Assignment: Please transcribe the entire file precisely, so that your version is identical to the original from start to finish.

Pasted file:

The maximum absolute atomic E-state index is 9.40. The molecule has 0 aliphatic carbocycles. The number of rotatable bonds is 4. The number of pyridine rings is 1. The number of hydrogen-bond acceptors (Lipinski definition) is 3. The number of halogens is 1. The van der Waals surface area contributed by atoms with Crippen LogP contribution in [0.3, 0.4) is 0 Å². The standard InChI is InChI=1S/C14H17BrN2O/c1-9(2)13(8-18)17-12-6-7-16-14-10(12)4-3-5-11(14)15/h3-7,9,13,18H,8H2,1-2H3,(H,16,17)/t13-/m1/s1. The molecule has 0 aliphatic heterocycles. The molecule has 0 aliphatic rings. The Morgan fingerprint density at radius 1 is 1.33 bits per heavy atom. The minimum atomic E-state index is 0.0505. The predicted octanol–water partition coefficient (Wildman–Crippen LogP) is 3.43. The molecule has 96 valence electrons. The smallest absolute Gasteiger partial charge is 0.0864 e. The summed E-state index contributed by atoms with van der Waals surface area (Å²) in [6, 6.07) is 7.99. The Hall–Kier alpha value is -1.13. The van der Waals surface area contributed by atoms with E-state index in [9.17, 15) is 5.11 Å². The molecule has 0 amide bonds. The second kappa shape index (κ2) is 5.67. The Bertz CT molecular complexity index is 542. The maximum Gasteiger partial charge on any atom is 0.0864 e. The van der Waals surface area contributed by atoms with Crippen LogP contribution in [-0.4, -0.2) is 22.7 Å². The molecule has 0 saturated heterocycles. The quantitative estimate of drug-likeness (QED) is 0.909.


The maximum absolute atomic E-state index is 9.40. The molecule has 0 aliphatic carbocycles. The number of rotatable bonds is 4. The number of pyridine rings is 1. The number of hydrogen-bond acceptors (Lipinski definition) is 3. The number of halogens is 1. The van der Waals surface area contributed by atoms with Crippen LogP contribution in [0.3, 0.4) is 0 Å². The standard InChI is InChI=1S/C14H17BrN2O/c1-9(2)13(8-18)17-12-6-7-16-14-10(12)4-3-5-11(14)15/h3-7,9,13,18H,8H2,1-2H3,(H,16,17)/t13-/m1/s1. The molecule has 0 aliphatic heterocycles. The molecule has 0 aliphatic rings. The Morgan fingerprint density at radius 1 is 1.33 bits per heavy atom. The minimum atomic E-state index is 0.0505. The predicted octanol–water partition coefficient (Wildman–Crippen LogP) is 3.43. The molecule has 96 valence electrons. The smallest absolute Gasteiger partial charge is 0.0864 e. The summed E-state index contributed by atoms with van der Waals surface area (Å²) in [6, 6.07) is 7.99. The Hall–Kier alpha value is -1.13. The van der Waals surface area contributed by atoms with E-state index in [9.17, 15) is 5.11 Å². The molecule has 0 amide bonds. The second kappa shape index (κ2) is 5.67. The Bertz CT molecular complexity index is 542. The maximum Gasteiger partial charge on any atom is 0.0864 e. The van der Waals surface area contributed by atoms with Crippen LogP contribution in [-0.4, -0.2) is 22.7 Å². The molecule has 0 saturated heterocycles. The quantitative estimate of drug-likeness (QED) is 0.909.